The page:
For long time blog readers, you may have noticed I reverted back to the old title of the blog. I also added the poem on the side bar titled "Welcome to Holland" by Emily Perl Kingsley. I changed the blog name about a year or two ago, but after Waverly's passing I want to return to the former in many ways. I know people complain about the poem as if it is the be all end of description of life in the world of special needs. I have always felt it offered a window into the start of the diagnosis. And as I begin a new phase of the journey it feels apropos to reacquaint myself with it.
Being the mother of a child who has died has taken me to a new place. I feel vulnerable and exposed in a way I have never felt before. I am confident people in the grocery store can see a huge sign over my head saying "daughter died recently - avoid". My emotions are so close to the surface that a box of Wavey's favorite snacks, the smell of her body wash, seeing her friends all elicit a swirling combination of tears, aches, smiles and memories.
I wish I could wear a black arm band like the olden days, warning people to speak gently and handle with care. Why did we leave that tradition behind? I suppose our reluctance to talk about death and grief has created the tendency to assume over a finite amount of time the mourner should be over it. I cannot envision a time I will ever be over it.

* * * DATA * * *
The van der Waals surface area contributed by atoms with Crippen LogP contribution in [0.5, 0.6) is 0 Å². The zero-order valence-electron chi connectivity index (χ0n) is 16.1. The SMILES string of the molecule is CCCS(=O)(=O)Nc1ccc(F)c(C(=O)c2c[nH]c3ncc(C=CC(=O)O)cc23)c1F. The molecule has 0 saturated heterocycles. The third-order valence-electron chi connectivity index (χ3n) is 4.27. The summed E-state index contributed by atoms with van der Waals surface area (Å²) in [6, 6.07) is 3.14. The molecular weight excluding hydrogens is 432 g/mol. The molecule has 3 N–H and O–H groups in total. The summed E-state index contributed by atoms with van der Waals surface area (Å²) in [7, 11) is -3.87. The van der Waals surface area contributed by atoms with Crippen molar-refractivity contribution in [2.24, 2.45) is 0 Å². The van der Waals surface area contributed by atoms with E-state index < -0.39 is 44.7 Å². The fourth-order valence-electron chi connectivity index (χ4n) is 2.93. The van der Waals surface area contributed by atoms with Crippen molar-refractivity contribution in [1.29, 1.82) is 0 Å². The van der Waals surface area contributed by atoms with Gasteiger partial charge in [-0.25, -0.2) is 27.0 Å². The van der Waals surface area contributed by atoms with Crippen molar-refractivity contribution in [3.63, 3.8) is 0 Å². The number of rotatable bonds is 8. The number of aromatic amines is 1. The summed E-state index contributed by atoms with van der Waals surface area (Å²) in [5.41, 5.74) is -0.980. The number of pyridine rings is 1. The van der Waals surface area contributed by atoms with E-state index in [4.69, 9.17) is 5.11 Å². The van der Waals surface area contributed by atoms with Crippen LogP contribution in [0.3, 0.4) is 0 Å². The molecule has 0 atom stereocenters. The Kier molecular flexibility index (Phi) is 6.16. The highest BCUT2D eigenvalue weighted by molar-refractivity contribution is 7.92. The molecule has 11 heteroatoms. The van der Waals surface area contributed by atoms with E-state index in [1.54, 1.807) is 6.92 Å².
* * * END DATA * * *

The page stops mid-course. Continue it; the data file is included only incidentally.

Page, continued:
I had to notify someone that Waverly passed away this morning. He is a sweet old man who befriended us years ago at our local diner. He was captivated with Wavey and sat with us for quite awhile talking about his family. I always wondered what in his past drew him to her. Had he had a sister or daughter with special needs. Every few months he would mail her a gift - a Shirley Temple DVD or a gift card to a local toy store. He sent a gift over Christmas and this stranger's kindness was the definition of Waverly. She drew people in and touched them without ever saying a word. Her soulful eyes and crooked smile expressed love and acceptance. I sent Stanley a letter this morning thanking him for the gift, but letting him know that sweet Wavey passed away in November. I told him that we gave the gift to Oliver, her little brother who has the same syndrome. Wavey would have wanted to share with him. That is just the kind of kid she was.
Was. Is. Past and present tenses still confound me.